"The Rose That Is a Thorn in Chavez's Side" is a laughable article for Juan Forero. (It's laughable even for the New York Times which should be forever haunted for their editorial coverage of the coup that ousted Hugo Chavez.)
Ava and I are reviewing Commander-in-Chief for The Third Estate Sunday Review and one of the main reasons for the decision to review that show (which we've both avoided until last week) is that, as Laura Flanders has pointed out many times, Bully Boy's war on the world often cloaks itself in language promising (false) empowerment to women while trotting out a variety of hand maidens to hide behind.
Forero's so taken with this "rose" that he can't inform readers of reality.
To read Forero's careful narrative, are readers aware that Sumate isn't Machado's first organization? No, they're not. (It's her third -- she infamously attempted with one organization to privatize homeless shelters -- her attacks on the poor are well known outside of articles by Forero.) Forero misses her two previous attempts.
Forero writes of her as just another mother (albeit a wealthy one, though Forero takes pains to avoid identifying her as such) concerned with the plight of others. Then her marriage breaks up (no explanation given on that) and she's ready to do her part for her country -- which apparently means holding hands with Bully Boy and anyone else who can fund her organization.
At one point, she wins/woos Forero (when she "leaned across the table, slightly embarrassed") proving that Notting Hill has an audience outside of the US even if Forero hasn't seen it. ("I'm just a girl . . . standing before a boy . . .")
She's hardly the Singing Nun (with sex appeal and a push up bra) but that's how Forero, the headline writer and the photographer play it up. The hills are alive, apparently, with the sound of spinmeisters. (I'm mixing nuns, I am aware.)
Forero skims over everything that might make Machado seem like something less than Julia Roberts in a knee high boots. Take the 2004 referendum. She didn't just question it, her group strongly advocated it and once voting took place, she loudly argued the results based on her group's exit polling. That's missing from Forero's article as is the criticism of Marchado's organization from the Carter Center and OAS.
And what of how she happened to be in the palace in 2002?
She was visiting an old friend, just dropped by to visit an old friend, she had no idea what was going on, she explains to the always willing to swallow Forero. And what of what she signed that day? Not brought up in the Times article, that fanciful statement might have been too hard for even Forero to stomach. But let's note it here because she's pimped that claim to every other news organization. Chavez had just been ousted in a US backed coup (the Times has waffled there but in 2005 finally seemed committed to reality on that) and what's a girl to do when there's a coup but call up an old friend (wife of the newly installed -- it's a very small circle), within hours of the coup, to say, "Hey, can I check out your new digs?"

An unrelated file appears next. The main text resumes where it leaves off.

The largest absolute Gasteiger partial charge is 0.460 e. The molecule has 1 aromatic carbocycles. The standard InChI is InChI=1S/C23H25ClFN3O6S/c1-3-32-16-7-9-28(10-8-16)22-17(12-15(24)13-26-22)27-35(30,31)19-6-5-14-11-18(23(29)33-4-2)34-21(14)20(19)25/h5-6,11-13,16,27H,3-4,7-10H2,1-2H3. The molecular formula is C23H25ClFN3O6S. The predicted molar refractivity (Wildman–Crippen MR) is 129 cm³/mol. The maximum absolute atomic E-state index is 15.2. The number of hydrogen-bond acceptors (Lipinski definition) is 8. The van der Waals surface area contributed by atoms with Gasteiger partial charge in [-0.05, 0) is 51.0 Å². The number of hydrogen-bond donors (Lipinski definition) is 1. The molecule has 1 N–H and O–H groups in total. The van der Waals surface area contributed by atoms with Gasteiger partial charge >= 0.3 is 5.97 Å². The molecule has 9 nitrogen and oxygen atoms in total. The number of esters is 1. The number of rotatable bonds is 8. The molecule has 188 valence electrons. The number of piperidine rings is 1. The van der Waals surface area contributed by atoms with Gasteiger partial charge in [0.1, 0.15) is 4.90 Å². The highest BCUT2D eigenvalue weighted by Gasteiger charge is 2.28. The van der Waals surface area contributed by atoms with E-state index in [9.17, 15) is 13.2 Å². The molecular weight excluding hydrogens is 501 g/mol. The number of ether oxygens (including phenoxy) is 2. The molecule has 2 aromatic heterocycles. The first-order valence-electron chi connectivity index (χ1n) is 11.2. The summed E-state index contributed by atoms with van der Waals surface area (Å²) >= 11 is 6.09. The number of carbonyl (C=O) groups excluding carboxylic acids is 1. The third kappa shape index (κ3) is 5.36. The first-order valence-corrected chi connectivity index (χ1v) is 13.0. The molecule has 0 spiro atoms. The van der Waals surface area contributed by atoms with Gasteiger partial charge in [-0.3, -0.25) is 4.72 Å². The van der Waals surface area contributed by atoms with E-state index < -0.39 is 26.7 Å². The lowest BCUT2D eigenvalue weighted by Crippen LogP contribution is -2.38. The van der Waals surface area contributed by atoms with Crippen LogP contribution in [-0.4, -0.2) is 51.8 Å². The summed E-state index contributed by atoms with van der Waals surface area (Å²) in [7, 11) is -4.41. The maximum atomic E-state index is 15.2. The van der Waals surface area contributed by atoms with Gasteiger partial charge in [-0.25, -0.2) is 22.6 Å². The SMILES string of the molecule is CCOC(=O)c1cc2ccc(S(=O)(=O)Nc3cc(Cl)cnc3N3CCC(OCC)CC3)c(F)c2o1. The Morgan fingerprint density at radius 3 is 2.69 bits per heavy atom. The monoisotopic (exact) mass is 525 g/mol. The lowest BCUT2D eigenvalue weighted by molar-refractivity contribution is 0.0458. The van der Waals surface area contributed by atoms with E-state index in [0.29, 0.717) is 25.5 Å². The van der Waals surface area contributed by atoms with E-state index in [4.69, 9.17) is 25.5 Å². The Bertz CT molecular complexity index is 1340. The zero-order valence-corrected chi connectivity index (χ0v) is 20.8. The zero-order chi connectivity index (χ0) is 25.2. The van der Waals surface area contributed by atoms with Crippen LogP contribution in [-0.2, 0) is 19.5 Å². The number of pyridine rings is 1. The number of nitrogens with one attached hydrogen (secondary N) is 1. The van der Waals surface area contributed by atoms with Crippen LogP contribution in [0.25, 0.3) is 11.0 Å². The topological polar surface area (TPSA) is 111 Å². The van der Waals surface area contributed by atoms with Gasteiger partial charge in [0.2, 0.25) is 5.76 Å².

While at the palace -- again, not noted in the Times -- she signed a piece of paper. The paper endorsed the coup and legitimized the puppet government. While Forero leaves that out (which will confuse the reader but it doesn't play that well), other publications (the Christian Science Monitor for one) have been happy to print her claim that she just thought she was signing some sort of reception book.
Though well educated and the great-great-granddaughter of a famous author, apparently reading isn't one of Machado's skills?
The administration's tried backing a variety of poster boys against Chavez. It was only a matter of time before they went for a woman. She's Karen Hughes in a pretty package.
And the spin is she wasn't 'a political,' just a working mom who heard a calling from her country and decided that gosh, golly, gee the (business) people needed her representation.
It's not reality but if the Times wanted reality they would have fired Forero long ago. They backed the coup (they applauded it in fact and didn't label it a coup in real time) and now they're trumpeting Machado. With a head shot. David Rochkind, your future at Wilhelmina awaits.
As the First Fembot, Laura Bush, is trotted out to claim Harriet Miers is the victim of sexism (as opposed to the victim of her own weak resume), as Afghanistan is portrayed as Title IX battle taken to the extreme (or are we forgetting the Fembot's radio address on the eve of the invasion), as the myth of improvements for women are presented as facts, it's not surprising that Bully Boy would attempt co-opt feminist language. It's also not surprising that the New York Times, historically no friend to feminism, would play along. But if they succeed in promoting corporate interests as "feminism," we're going to need a smarter sisterhood. It's doubtful Geena Davis' Commander-in-Chief will lead us down that road.
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